“There is going to be a big time here in N.Y. when the 15th Amendment has become a law.”

Lavinia Goodell, March 6, 1870

The 15th Amendment, which provides, “The right of citizens of the United States to vote shall not be denied or abridged by the United States or by any State on account of race, color, or previous condition of servitude,” was ratified in early 1870.  Lavinia Goodell had grown up in a staunchly abolitionist family and had assisted her father in publishing the anti-slavery newspaper the Principia during the Civil War. The Goodells found the passage of the 15th Amendment a great cause for celebration.

Lavinia wrote to her parents, “There is going to be a big time here in N.Y. when the 15th Amendment has become a law.”

New York Daily Herald, April 10, 1870

Lavinia participated in two days of festivities, starting on April 8. Horace Greeley’s New York Tribune reported:

This day, the Colored Men of our City celebrate . . . the completion of the good work of their Emancipation by the ratification of the XVth Amendment to the Federal Constitution. We ardently trust that the day may be propitious, and that all may unite in the fervent hope that the rights won for the Black race may be so exercised as to benefit not themselves only, but our whole People.

Greeley concluded:

New York Tribune, April 8, 1870

The following day, Lavinia attended the final meeting of the American-Anti-Slavery Society, as it met to disband its organization since its purpose had finally been accomplished. She reported to her parents:

Speeches were made by Fred Douglass, Wendell Phillips, Blake Foster, Abby Kelly, Mary Green, Lucretia Mott, Henry C. Wright, and pretty much all the old Garrisonians, excepting Garrison, who you know “dried up,” as the boys say, some years ago. The meeting was a characteristic one – a good deal of self laudation . . . together with considerable humor, some noble sentiments, affectionate and touching reminiscences and much jollification.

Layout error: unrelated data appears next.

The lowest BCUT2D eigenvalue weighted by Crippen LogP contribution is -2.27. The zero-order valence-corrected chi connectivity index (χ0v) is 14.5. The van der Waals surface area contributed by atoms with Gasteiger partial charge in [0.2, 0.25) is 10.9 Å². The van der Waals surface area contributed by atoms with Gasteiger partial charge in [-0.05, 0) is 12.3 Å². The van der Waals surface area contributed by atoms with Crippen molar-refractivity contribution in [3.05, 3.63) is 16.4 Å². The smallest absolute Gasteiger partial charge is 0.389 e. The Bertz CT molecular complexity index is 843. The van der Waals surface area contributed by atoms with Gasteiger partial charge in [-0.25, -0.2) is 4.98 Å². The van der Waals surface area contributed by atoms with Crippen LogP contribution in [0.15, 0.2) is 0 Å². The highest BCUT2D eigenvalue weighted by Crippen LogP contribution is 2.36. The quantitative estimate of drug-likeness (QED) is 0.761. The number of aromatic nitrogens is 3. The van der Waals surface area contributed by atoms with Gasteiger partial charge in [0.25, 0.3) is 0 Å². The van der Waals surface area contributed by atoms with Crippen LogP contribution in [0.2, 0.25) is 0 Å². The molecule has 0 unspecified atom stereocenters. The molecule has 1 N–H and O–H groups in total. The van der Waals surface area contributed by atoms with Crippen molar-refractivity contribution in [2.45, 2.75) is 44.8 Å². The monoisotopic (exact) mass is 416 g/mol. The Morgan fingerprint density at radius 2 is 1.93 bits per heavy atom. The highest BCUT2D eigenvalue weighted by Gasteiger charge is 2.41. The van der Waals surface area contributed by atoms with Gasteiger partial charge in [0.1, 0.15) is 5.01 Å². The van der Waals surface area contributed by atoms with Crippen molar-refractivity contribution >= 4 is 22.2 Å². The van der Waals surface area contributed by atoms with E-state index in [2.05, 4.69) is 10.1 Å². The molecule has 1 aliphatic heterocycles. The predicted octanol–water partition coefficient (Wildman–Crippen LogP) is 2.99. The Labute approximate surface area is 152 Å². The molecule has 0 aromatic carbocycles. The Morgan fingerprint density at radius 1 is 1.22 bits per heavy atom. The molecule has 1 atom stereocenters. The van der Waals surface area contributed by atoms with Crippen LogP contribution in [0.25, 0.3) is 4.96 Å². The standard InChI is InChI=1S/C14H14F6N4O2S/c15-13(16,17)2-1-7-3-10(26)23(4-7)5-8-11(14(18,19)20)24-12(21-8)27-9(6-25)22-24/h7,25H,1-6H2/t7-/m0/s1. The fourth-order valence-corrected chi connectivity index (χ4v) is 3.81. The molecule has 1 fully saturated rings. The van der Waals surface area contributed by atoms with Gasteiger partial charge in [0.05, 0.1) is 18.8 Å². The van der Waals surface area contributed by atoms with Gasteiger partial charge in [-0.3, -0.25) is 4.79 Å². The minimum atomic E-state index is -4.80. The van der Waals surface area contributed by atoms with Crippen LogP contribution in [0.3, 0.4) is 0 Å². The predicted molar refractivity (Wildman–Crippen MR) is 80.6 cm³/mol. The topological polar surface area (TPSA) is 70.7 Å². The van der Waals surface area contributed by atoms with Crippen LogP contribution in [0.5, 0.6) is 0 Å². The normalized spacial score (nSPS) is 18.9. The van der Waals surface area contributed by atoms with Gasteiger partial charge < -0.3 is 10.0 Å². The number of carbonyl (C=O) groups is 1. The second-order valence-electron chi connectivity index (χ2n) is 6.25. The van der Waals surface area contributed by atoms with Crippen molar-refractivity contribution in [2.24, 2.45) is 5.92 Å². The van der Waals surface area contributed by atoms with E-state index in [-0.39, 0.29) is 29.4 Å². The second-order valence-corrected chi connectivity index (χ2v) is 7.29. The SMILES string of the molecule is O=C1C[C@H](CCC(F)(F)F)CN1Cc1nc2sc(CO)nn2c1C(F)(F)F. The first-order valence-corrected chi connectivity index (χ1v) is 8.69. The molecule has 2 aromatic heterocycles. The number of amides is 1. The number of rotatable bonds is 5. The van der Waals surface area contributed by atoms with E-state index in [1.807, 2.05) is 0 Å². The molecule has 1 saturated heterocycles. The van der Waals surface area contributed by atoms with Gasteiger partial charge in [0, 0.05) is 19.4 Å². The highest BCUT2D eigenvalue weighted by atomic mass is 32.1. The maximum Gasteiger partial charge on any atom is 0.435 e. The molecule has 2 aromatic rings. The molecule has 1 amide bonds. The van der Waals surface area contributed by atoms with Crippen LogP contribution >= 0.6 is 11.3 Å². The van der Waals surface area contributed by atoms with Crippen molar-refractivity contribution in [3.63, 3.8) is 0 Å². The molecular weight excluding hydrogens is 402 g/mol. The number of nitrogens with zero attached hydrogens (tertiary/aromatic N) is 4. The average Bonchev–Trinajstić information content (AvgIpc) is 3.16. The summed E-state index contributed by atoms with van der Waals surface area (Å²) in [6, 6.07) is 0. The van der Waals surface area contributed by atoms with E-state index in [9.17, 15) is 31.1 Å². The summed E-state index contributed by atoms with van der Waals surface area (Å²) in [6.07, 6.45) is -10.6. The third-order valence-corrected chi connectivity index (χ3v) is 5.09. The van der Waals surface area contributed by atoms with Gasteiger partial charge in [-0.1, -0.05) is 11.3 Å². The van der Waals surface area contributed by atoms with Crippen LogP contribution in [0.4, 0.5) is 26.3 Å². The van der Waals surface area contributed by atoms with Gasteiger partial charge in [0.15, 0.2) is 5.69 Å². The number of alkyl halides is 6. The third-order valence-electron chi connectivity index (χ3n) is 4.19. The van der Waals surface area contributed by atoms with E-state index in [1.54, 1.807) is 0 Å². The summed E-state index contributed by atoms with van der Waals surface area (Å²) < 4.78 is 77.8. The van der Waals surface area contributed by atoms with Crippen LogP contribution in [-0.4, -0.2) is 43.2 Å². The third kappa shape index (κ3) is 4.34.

Geo. W. Julian and Wm. H. Channing made excellent speeches in the evening. I have a special affection for Mr. Julian on account of his position on the woman question. (Editor’s note: Although the 15th Amendment enfranchised Black men, women were still unable to vote. For this reason, although Elizabeth Cady Stanton and Susan B. Anthony had been firm abolitionists, they did not support the Amendment.) . . . Julia Ward Howe read an original poem. She is a woman whose interests I admire very much and whom I had never seen before. . . .

The New York Daily Herald called the occasion “a jolly wake, saying, “The friends and relatives of the lately deceased Anti-Slavery Society held a wake over its corpse last evening at Apollo Hall.” The Harold noted that Lucretia Mott “said that she hoped before the proceedings closed they should have something to say not only about woman’s rights, but land reform.”

Horace Greeley commended the Anti-Slavery Society and looked hopefully to the future, saying:

Seldom has so small a body contended so persistently, unflinchingly, for so great a truth; seldom has a cause which, at the outset, seemed to ordinary vision so hopeless, achieved such unqualified triumph in the lifetime of its first apostles.

That triumph is of moment not alone in our country. It tolls the knell of Human Bondage throughout the civilized world. . . . It may take a few more years to banish the last vestiges of human chattelhood from tropical America; but the end is no longer doubtful nor remote. The dawn of the next century will irradiate no slave-hut in Christendom.

Sources consulted: Lavinia Goodell’s letters to her parents (March 6, 1870, April 1870); New York Tribune (April 8, 1870; April 12, 1870); New York Daily Herald (April 10, 1870); https://wams.nyhistory.org/industry-and-empire/fighting-for-equality/suffrage-and-the-fifteenth-amendment/#:~:text=The%2015th%20amendment%2C%20first%20proposed,include%20voting%20rights%20for%20women.

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